Industries

Virginia waits to see how Trump’s plans will affect state economy

THE BIG BOOK: The charts

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The fifth annual Big Book takes the measure of Virginia’s economy in a series of charts and lists looking at a variety of industries and professions.

Virginia Business compiled information for this year’s issue at a time of uncertainty. Growth of the state’s gross domestic product (GDP) has been tepid, 1.4 percent in 2015, a far cry from a decade ago when Virginia was one of the fastest-growing states in the country.

One cause of Virginia’s slower growth is federal budget cuts. Total federal contract awards to Virginia firms fell from $60.2 billion in fiscal year 2011 to $48.6 billion in FY 2015, according to the Center for Economic Analysis and Policy at Old Dominion University.  Virginia defense contracts fell from $42.9 billion to $29.6 billion during that time.

Gov. Terry McAuliffe has put a high priority on diversifying the economy to make it less dependent on federal spending. The Virginia Economic Development Partnership, in fact, has for several years conducted a program helping Virginia defense contractors find new markets overseas.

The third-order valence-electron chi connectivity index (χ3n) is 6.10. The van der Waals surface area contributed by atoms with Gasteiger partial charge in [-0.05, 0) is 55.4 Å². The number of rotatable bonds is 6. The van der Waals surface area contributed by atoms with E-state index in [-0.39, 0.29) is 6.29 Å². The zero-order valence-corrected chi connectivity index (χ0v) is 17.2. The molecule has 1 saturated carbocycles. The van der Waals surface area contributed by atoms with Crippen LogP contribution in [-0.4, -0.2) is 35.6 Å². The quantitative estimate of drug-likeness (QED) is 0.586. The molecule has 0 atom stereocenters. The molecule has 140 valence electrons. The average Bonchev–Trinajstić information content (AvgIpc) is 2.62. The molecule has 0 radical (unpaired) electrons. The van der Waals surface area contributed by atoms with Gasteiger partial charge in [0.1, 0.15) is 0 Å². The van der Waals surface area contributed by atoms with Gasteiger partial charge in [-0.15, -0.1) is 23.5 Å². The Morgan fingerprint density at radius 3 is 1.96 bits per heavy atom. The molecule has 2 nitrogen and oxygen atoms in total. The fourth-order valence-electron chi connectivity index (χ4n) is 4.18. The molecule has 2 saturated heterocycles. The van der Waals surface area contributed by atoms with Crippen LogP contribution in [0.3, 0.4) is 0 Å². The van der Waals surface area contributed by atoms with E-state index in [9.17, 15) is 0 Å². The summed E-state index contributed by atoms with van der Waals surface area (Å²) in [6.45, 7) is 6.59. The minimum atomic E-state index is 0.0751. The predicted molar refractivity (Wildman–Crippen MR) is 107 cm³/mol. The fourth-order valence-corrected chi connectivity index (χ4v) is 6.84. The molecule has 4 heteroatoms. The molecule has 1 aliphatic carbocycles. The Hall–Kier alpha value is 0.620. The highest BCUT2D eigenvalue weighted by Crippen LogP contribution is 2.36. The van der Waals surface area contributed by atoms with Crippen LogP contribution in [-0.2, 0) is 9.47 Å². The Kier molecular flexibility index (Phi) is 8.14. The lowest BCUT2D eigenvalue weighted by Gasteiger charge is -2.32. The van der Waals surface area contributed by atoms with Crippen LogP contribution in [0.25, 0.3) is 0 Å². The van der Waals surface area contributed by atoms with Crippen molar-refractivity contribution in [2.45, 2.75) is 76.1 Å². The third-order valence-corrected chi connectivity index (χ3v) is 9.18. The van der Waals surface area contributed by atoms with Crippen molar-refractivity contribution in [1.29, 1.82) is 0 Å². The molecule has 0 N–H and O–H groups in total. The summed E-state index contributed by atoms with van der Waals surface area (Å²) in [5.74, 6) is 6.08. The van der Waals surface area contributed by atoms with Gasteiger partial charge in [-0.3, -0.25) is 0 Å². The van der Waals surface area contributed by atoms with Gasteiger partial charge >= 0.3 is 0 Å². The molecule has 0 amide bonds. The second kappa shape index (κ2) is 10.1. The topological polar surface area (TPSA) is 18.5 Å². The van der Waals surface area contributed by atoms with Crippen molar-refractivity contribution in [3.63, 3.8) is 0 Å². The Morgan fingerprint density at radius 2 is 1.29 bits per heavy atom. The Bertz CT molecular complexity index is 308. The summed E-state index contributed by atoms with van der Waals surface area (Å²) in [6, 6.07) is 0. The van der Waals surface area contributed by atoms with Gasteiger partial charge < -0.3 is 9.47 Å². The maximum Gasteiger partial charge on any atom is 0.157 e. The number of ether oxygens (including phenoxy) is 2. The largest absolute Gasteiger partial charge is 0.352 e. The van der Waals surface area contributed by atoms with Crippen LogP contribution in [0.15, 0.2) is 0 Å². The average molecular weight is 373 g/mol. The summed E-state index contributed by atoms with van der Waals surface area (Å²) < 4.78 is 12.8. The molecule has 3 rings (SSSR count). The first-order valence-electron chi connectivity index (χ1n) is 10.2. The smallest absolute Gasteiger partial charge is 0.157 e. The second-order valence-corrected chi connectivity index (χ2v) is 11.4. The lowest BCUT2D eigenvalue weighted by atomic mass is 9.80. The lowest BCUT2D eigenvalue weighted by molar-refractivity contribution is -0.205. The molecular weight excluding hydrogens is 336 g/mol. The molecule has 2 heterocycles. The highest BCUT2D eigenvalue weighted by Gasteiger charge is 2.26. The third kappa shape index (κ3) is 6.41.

The slowing growth of Virginia’s economy has affected its rankings as a top state for business. Once the No. 1 state on several lists, Virginia has fallen out of the top 10 in some rankings in recent years.

The presidential election of billionaire Donald Trump, however, has raised the possibility that federal spending will begin to increase again, at least for defense programs.

But Trump’s ascension to the presidency also has been accompanied by a federal hiring freeze, a move that could impact Northern Virginia suburbs of Washington, D.C.

Also, efforts to repeal and replace the Affordable Care Act, also known as Obamacare, have raised concerns that Virginia would receive block grants providing much less federal money for health-care programs, such as Medicaid. McAuliffe says Virginia essentially would be penalized for not expanding its Medicaid program when the federal government sets thresholds for block grants.

The Big Book offers snapshots of various aspects of the Virginia economy as it enters this new phase.

The charts and lists include:

Most Influential Virginians

Economic development

Construction & development

Largest companies

Education

Financial

Health

Philanthropy

Professional services

Tourism




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